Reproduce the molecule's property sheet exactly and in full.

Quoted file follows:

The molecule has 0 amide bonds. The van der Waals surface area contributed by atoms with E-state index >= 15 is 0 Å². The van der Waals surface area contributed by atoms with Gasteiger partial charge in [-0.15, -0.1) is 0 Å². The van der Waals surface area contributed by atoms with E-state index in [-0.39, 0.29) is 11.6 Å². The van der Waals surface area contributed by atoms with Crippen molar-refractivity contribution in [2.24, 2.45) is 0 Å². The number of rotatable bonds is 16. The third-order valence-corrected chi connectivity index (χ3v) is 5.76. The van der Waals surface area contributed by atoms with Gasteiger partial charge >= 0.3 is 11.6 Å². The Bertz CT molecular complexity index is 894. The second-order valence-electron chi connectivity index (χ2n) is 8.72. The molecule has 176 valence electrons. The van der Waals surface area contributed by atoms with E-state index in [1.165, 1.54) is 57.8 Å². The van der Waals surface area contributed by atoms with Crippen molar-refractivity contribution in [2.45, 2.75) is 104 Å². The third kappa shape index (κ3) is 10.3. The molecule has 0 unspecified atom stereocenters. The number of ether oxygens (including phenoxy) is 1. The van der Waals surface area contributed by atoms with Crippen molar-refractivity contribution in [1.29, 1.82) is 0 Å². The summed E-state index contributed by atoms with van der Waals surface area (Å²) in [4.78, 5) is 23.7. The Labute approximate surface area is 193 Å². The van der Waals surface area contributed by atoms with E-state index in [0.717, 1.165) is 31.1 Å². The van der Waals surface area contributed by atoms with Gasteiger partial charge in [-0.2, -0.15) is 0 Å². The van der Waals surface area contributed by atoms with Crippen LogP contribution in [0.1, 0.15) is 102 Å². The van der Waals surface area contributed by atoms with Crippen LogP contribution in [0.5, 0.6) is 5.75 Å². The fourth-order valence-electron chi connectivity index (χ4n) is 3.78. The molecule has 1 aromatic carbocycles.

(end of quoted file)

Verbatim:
The molecule has 0 amide bonds. The van der Waals surface area contributed by atoms with E-state index >= 15 is 0 Å². The van der Waals surface area contributed by atoms with Gasteiger partial charge in [-0.15, -0.1) is 0 Å². The van der Waals surface area contributed by atoms with E-state index in [-0.39, 0.29) is 11.6 Å². The van der Waals surface area contributed by atoms with Crippen molar-refractivity contribution in [2.24, 2.45) is 0 Å². The number of rotatable bonds is 16. The third-order valence-corrected chi connectivity index (χ3v) is 5.76. The van der Waals surface area contributed by atoms with Gasteiger partial charge >= 0.3 is 11.6 Å². The Bertz CT molecular complexity index is 894. The second-order valence-electron chi connectivity index (χ2n) is 8.72. The molecule has 176 valence electrons. The van der Waals surface area contributed by atoms with E-state index in [1.165, 1.54) is 57.8 Å². The van der Waals surface area contributed by atoms with Crippen molar-refractivity contribution in [2.45, 2.75) is 104 Å². The third kappa shape index (κ3) is 10.3. The molecule has 0 unspecified atom stereocenters. The number of ether oxygens (including phenoxy) is 1. The van der Waals surface area contributed by atoms with Crippen molar-refractivity contribution in [1.29, 1.82) is 0 Å². The summed E-state index contributed by atoms with van der Waals surface area (Å²) in [4.78, 5) is 23.7. The Labute approximate surface area is 193 Å². The van der Waals surface area contributed by atoms with E-state index in [0.717, 1.165) is 31.1 Å². The van der Waals surface area contributed by atoms with Gasteiger partial charge in [-0.2, -0.15) is 0 Å². The van der Waals surface area contributed by atoms with Crippen LogP contribution in [0.1, 0.15) is 102 Å². The van der Waals surface area contributed by atoms with Crippen LogP contribution in [0.5, 0.6) is 5.75 Å². The fourth-order valence-electron chi connectivity index (χ4n) is 3.78. The molecule has 1 aromatic carbocycles.